Another One Bites the Dust
PanAmSat's failed launch sets the stage for a possible shakeup in the satellite industry
PanAmSat's goal of providing the first direct-to-home television programming in Latin America suffered a blow last week with the loss of its PAS 3 satellite. And the launch failure has sparked rumors that another satellite firm may try to steal PanAmSat customers.
But despite its setback, the Connecticut-based company says it will still be able to provide global communications by 1995.
On Dec. 1 an Ariane launch vehicle carried the 3,000-pound satellite into the sky, but the rocket never gathered enough speed to deliver its cargo. The satellite and launcher burned up as they fell back to earth.
It was a $214 million loss for PanAmSat's insurers, industry sources said.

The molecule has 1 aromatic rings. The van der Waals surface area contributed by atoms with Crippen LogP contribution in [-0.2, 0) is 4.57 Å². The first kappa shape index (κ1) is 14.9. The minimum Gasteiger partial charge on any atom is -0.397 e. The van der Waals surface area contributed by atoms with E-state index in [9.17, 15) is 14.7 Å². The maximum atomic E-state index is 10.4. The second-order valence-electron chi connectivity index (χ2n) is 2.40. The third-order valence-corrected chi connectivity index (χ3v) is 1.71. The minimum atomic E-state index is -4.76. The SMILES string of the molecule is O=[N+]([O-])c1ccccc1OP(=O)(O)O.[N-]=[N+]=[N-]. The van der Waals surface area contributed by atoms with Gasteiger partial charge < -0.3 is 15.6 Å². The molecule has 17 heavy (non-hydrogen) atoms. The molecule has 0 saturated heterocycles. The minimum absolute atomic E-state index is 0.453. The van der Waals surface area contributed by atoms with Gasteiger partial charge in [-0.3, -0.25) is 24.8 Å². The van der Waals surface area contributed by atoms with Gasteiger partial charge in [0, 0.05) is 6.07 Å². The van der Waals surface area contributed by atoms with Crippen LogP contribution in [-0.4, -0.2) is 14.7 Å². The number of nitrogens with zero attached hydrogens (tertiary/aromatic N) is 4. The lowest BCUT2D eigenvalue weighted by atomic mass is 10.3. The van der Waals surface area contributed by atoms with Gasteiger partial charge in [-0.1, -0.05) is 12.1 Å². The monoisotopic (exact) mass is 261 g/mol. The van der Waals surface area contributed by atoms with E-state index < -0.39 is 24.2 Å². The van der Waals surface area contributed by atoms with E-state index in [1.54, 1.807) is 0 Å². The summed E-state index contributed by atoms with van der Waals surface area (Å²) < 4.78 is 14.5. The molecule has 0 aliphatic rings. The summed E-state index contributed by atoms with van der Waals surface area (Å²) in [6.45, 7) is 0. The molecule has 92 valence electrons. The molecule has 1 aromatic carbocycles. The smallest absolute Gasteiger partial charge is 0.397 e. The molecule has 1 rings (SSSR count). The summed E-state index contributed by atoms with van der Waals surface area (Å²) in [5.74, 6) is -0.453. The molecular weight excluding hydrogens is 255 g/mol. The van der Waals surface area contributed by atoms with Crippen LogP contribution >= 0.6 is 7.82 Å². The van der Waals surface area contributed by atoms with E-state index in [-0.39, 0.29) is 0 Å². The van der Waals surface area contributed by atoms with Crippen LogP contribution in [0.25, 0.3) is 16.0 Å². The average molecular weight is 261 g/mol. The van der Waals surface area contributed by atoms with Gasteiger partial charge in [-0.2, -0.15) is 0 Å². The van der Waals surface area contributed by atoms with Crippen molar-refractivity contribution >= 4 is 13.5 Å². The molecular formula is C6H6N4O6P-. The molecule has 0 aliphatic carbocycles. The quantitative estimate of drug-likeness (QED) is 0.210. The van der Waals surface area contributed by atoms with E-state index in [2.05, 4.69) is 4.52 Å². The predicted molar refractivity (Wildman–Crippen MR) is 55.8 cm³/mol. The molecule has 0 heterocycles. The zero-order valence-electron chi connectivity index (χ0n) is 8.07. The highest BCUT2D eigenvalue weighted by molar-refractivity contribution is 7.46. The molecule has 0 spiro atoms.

Having PAS 3 in a geostationary orbit 23,000 miles above the Atlantic Ocean would have allowed PanAmSat to be the first to offer Latin Americans direct-to-home television services. Now it's possible Intelsat or other firms could rearrange their satellite services and move in on this market.
Intelsat spokesman Tony Trujillo said his company has no plans to provide direct-to-home television programming in this region, but admits that it would be possible for them to provide services in Latin America without launching a new satellite.
Elizabeth Dickins, a PanAmSat spokeswoman, said her firm is relying on their customers' good faith to stay with them and not seek out another service provider. In addition to direct-to-home services in Latin America, with PAS 3 the company planned to provide program distribution and data communications for cable companies and business networks in North America, South America, the Caribbean, Europe and Africa. PanAmSat's customers include Turner Broadcasting, Home Box Office, and MTV.
But PanAmSat's long-term goal of offering the first private global satellite system by the middle of 1995 is still possible, Dickins said. PanAmSat, which showed revenues of $50 million last year, already has two satellites providing communications services.